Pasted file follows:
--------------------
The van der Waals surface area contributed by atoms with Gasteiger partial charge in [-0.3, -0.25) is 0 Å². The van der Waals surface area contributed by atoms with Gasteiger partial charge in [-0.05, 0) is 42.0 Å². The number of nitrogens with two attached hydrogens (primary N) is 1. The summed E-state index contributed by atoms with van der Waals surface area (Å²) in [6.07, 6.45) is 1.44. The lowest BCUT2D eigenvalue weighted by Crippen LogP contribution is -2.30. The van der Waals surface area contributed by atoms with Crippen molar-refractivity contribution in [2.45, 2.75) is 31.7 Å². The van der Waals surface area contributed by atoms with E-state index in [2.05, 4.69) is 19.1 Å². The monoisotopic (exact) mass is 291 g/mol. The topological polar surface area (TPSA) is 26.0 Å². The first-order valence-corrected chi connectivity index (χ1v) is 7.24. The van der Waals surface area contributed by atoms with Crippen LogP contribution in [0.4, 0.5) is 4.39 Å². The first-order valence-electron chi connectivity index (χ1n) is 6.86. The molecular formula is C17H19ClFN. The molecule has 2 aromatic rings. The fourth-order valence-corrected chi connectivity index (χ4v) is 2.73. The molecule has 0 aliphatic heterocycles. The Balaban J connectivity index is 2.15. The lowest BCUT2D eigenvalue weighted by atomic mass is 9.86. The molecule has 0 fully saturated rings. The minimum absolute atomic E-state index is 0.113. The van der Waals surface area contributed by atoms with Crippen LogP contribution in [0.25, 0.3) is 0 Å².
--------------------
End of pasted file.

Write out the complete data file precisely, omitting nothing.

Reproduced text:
The van der Waals surface area contributed by atoms with Gasteiger partial charge in [-0.3, -0.25) is 0 Å². The van der Waals surface area contributed by atoms with Gasteiger partial charge in [-0.05, 0) is 42.0 Å². The number of nitrogens with two attached hydrogens (primary N) is 1. The summed E-state index contributed by atoms with van der Waals surface area (Å²) in [6.07, 6.45) is 1.44. The lowest BCUT2D eigenvalue weighted by Crippen LogP contribution is -2.30. The van der Waals surface area contributed by atoms with Crippen molar-refractivity contribution in [2.45, 2.75) is 31.7 Å². The van der Waals surface area contributed by atoms with E-state index in [2.05, 4.69) is 19.1 Å². The monoisotopic (exact) mass is 291 g/mol. The topological polar surface area (TPSA) is 26.0 Å². The first-order valence-corrected chi connectivity index (χ1v) is 7.24. The van der Waals surface area contributed by atoms with Crippen LogP contribution in [0.4, 0.5) is 4.39 Å². The first-order valence-electron chi connectivity index (χ1n) is 6.86. The molecular formula is C17H19ClFN. The molecule has 2 aromatic rings. The fourth-order valence-corrected chi connectivity index (χ4v) is 2.73. The molecule has 0 aliphatic heterocycles. The Balaban J connectivity index is 2.15. The lowest BCUT2D eigenvalue weighted by atomic mass is 9.86. The molecule has 0 fully saturated rings. The minimum absolute atomic E-state index is 0.113. The van der Waals surface area contributed by atoms with Crippen LogP contribution in [0.25, 0.3) is 0 Å².